Scientists develop new drug for treating skin lesions in rare intractable disease

Drug to treat skin lesions in tuberous sclerosis complex approved, a world first

Scientists at Osaka University developed a new drug treating skin lesions in tuberous sclerosis complex (TSC), a rare intractable disease, a world first. Following the physician-led clinical studies I and II by Osaka University, Phase III clinical trials by a pharmaceutical company, the drug was approved within 6 months of the drug application by the SAKIGAKE Designation System, an early approval system led by the Japanese government, on March 23, 2018 and was then commercialized.

This drug is the first drug designated by the SAKIGAKE system. The details of physician-led clinical studies I and II were published in JAMA Dermatology in January 2017.

TSC is an inherited autosomal dominant disease caused by mutations in TSC1 (hamartin) and TSC2 (tuberin) genes. Mutations in the TSC1 and TSC2 tumor suppressor genes cause hyperactivation of the mTORC1 (mammalian target of rapamycin complex 1), developing neoplastic lesions called hamartoma in numerous organs, such as the brain, skin, kidneys, and lungs.

The symptoms of TSC include epilepsy, learning disabilities, developmental delays, and autism spectrum disorder in addition to hamartoma. Of the various symptoms, skin problems, such as facial angiofibromas, develop in more than 90 percent of patients with TSC. Hemorrhage, secondary bacterial infection, pain, and functional disorder associated with lesions inflict suffering on patients, severely compromising their quality of life for cosmetic reasons. However, currently, the established therapeutics are limited to surgical therapies, which are difficult to perform on small children and patients with intellectual disabilities without general anesthesia.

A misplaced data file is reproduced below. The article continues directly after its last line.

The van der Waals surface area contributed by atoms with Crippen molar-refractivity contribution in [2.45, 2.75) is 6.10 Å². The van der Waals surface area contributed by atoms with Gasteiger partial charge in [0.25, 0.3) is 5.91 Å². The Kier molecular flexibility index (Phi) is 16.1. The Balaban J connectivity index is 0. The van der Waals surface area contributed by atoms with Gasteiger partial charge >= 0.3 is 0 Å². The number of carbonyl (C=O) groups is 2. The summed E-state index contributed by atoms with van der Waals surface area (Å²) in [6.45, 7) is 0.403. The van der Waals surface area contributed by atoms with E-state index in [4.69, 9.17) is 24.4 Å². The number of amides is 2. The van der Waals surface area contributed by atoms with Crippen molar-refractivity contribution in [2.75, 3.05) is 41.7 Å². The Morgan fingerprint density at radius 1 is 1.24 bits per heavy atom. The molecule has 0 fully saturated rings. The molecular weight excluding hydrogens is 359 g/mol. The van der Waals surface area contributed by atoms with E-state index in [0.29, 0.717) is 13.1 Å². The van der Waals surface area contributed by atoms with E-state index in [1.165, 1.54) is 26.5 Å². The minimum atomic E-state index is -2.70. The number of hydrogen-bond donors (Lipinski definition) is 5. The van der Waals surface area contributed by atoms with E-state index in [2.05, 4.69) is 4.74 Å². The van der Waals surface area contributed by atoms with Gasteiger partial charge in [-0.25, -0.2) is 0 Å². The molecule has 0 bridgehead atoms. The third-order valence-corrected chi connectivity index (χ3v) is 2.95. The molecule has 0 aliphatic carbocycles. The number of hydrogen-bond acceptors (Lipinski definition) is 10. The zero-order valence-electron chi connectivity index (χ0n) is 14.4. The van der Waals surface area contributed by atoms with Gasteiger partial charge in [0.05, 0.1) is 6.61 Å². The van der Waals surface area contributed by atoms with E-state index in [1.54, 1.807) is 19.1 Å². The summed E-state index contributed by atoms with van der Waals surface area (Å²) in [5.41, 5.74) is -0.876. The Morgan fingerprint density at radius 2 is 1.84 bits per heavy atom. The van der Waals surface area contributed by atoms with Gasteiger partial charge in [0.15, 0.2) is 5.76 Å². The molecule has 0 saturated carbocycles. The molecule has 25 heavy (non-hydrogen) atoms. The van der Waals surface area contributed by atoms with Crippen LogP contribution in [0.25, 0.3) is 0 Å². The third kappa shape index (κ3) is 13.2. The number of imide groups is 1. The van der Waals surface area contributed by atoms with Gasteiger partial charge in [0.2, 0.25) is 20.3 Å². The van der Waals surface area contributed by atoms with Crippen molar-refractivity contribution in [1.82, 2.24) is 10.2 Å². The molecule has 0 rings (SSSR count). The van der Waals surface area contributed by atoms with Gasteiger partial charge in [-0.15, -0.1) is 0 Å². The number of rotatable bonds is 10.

The systemic administration of sirolimus (Rapamycin) reduces the tumor volume and lessen the redness of tumors in TSC; however, the systemic treatment may cause adverse effects. Thus, the research group led by Mari Wataya-Kaneda proceeded with research and development of a topical gel of mTORC1 inhibitors as a safer therapeutic agent, considering topical sirolimus formulations in order to enhance the absorption of effective ingredients with large molecular weight.

This topical sirolimus gel is the only drug which can be locally applied to skin lesions in TSC. The approval of this painless, safe, and easy-to-use drug has enabled safe and effective treatment for skin lesions in TSC. Also, the SAKIGAKE system and industry-government-university collaboration worked extremely well in the approval of the drug, which will be helpful in developing drugs for treating other intractable diseases in the future.

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